Proper measurements and proportions are important not only for sewing, but creating a flattering design. If you are not a pattern size 10 (the base size from which most pattern companies grade up or down), how can you be sure you’ll look as good in the dress as the model on the cover? On top of that, if you want to make changes to the base design of a pattern, how can you be sure it will look okay?
Many costumers are generally creative people. I know so many who like to draw and paint as much as they like to sew! Putting a design to paper first can help refine a design before you choose fabric or start cutting patterns. To help distill the abstract design elements in our heads into a more concrete design, many costumers draw fashion illustrations of their dream gowns– called by their French name “Croquis” (sketch/sketches) like these:
Oscar de la Renta, 2014
You’ll notice, though, that the figures in these couture drawings don’t exactly look like anyone you’ve ever met. The average human is approximately 7.5 “heads” tall. A high-fashion croquis on the other hand, is generally drawn 9 or more heads tall, with the extra length added to the legs and neck, elongating the figure:
If you assume the figure on the left with average human proportions is 5 feet tall, each “head” is about 8 inches tall. That gives the left figure an inseam of 32 inches (4 heads), total leg length from the hip of aprox. 36 inches (4.5 heads). The fashion figure on the right is 6 feet tall with a 44 inch inseam (5.5 heads), total leg length from the hip of aprox. 48 inches (6 heads).
This means that skirts seem to flow more, everything looks overall more slim, and the proportions are stretched. They have an air of fairy-like elegance– like willowy goddesses inhabiting some far-off dream. These sketches are works of art as much as the fashions that are eventually created from them. Many are drawn just for the joy of making beautiful drawings of beautiful gowns.
While there are many tall, thin women, ladies with such lengthened proportions are exceedingly rare, though not unheard of: Yekaterina Lisina, a Russian athlete and model, is the Guinness World Record Holder for the world’s longest legs. She has a hip-to- heel leg length of 52.2 inches. She is 6 feet, 9 inches tall! Remember, though: she is the record holder because her size and proportions are so extraordinary. What if you are an ordinary girl with ordinary proportions? Can an fancifully-proportioned croquis work for you? Of course it can! A fashion sketch does not need to be photo-realistic for it to help you create your masterpiece. Maybe you just want to get the basic elements in place: a floral fabric. A midnight blue cape. Spiked red pauldrons. A fashion drawing doesn’t have to be realistic to be beautiful and useful.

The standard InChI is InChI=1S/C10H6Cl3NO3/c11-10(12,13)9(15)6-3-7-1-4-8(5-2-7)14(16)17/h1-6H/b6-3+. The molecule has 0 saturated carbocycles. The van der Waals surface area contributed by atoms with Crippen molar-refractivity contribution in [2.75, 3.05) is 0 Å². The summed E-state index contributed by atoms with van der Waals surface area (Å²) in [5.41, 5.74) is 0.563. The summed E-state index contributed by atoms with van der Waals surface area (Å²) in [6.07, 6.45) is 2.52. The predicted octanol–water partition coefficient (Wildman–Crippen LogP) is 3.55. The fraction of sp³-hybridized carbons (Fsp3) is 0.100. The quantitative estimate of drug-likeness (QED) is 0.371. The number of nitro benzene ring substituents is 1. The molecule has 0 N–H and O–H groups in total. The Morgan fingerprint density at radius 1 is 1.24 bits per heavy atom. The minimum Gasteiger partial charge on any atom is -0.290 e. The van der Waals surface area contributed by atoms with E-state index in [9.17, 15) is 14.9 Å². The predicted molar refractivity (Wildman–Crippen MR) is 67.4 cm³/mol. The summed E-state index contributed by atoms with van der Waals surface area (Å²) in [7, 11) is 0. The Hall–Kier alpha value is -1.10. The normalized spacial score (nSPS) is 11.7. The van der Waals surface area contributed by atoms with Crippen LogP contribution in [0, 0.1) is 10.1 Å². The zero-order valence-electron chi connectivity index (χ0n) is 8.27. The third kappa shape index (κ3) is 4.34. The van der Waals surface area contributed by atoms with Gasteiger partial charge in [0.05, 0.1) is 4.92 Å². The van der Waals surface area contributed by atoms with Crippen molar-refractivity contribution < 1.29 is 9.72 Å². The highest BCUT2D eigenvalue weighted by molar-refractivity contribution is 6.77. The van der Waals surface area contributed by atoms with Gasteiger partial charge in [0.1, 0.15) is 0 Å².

But what if you have concerns about how well a design will work on your particular body? An idealized figure won’t do much good if you are concerned a square neckline might make your shoulders look boxy or mutton sleeves might make your face look like a cherry tomato between two popcorn puffs! If you create a croquis that matches your own proportions, you can experiment with raising the waistline or adding a bow or puffing the sleeves before you start choosing patterns or cutting precious fabric.
But, if you are not the best artist–or if you are like me and struggle to draw your own body realistically (sometimes I draw myself too slim, sometimes too wide, sometimes one boob is way bigger than the other…)– what can you do?
ENTER THE “TRACING REAL BODY MODELS” PROJECT!
There’s such a wide variety of “average” bodies that a single, standardized “average” croquis just won’t do! The Tracing Real Body Models Project created a selection of croquis from photographs women of different shapes and sizes submitted to the project. Sadly, the blog doesn’t seem to have been active in over a decade, so there aren’t a whole bunch of models to choose from. In spite of that, I found some that are pretty close to my body type! You can print them out to draw your designs over them (or import them into your chosen design software and draw over them digitally, if you’re tech savvy). None of the models in the project are corseted, of course (When you sew historical costumes exclusively, it’s hard to remember that the average modern woman doesn’t wear one when she plans her designs!), but nothing a few pencil strokes can’t approximate.
“Valentina” in two different decades!
Notice the amount of space between her legs/bottom and the outer edge of the skirt: this give you a good idea of how much padding and how many petticoats you will need to fluff out a design properly.
They are also a great reminder that it’s not really the SIZE of the body under the clothes that makes a dress look historical: it’s the garments themselves that matter. That’s why having a model that looks as much like you is so important. It’ll give you a better idea of how a well-fitted historical garment should look on YOUR body once its complete. The TRBM blog has photography tips for taking a base model photos, so if you don’t see your body type represented, you could follow their photography guide, then print and trace your own photo for a perfect croquis of yourself!